speaking with a loved one with dementia

If you’re a caretaker of a loved one with dementia, you know that their confusion typically results in many different questions. The more disoriented they may become, the more questions they may ask. They may ask about a job they haven’t worked in years. They might ask about a home that they were forced to move out of due to their condition. They may even ask about a spouse or other loved one who has been deceased for decades. 

Reasoning with Dementia Patients Rarely Works

As logical people, we’re conditioned to want to answer questions truthfully. When it comes to caring for loved ones with dementia, you’ll quickly realize that they’re rarely thinking logically when it pertains to the specifics of their immediate surroundings. They may ask where their cat is—though they themselves had to take the cat to be put to sleep 20 years ago. If you were to answer them logically and thus truthfully, you would likely upset them very much. The next day, they may ask about the cat once again—and thus force you to repeat the painful and confusing truth all over again. 

Compassionate Responses Rather Than Truthful Answers

So, how do you respond to tricky questions when the truth would only upset your loved ones with dementia? By responding with a compassionate response rather than a truthful one. It is also helpful to pivot the subject to a new activity to take their mind off such questions.   

The following are a few examples: 

Your mother asks about her cat Mittens who has been gone a long time.

  • Truthful answer: “Mittens had to be put down over 20 years ago, Mom.”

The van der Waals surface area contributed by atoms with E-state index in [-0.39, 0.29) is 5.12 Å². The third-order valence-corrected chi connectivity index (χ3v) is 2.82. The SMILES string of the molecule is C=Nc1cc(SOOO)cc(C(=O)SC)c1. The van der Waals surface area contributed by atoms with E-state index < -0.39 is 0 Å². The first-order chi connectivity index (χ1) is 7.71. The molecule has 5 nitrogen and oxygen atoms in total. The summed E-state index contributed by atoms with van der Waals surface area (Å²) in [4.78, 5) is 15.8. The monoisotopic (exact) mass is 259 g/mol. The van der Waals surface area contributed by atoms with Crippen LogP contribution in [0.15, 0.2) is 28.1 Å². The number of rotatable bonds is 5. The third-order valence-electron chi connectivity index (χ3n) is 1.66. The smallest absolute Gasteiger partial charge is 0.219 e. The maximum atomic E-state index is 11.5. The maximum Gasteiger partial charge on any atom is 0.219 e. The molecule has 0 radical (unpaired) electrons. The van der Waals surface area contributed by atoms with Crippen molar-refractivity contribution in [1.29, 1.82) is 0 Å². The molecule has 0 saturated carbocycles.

• Compassionate response: “Mitten is sleeping. Let’s go for a walk.”

Your father wants to go home, though he’s had to move in with you due to his condition. 

  • Truthful answer: Dad, you live with me now. We sold your house to the McKinneys. 
  • Compassionate response: That’s very far away. I made up a room for you at my house and I’m making dinner for us tonight. 

Your husband wakes up in a panic because he thinks he’s late for work, even though he’s been retired for 15 years. 

  • Truthful answer: You haven’t worked at that job for 15 years. You’re retired. 
  • Compassionate response: You’re off work today. Would you like to help me with this puzzle? 

For most tricky questions for which a truthful answer would only result in upsetting your loved one with dementia, there are likely an array of compassionate responses you can employ. It’s likely worthwhile for you to have a few such responses at the ready so that you can avoid confusing or upsetting experiences. It’s also helpful to keep your compassionate responses consistent in case they recall what you've said in the past.

Hospice & Palliative Care Services in Tulsa, Oklahoma

If you or a loved one is looking for professional and compassionate hospice and palliative care in the Greater Tulsa, Oklahoma area, look no further than your friends at Cura HPC Hospice & Palliative Care.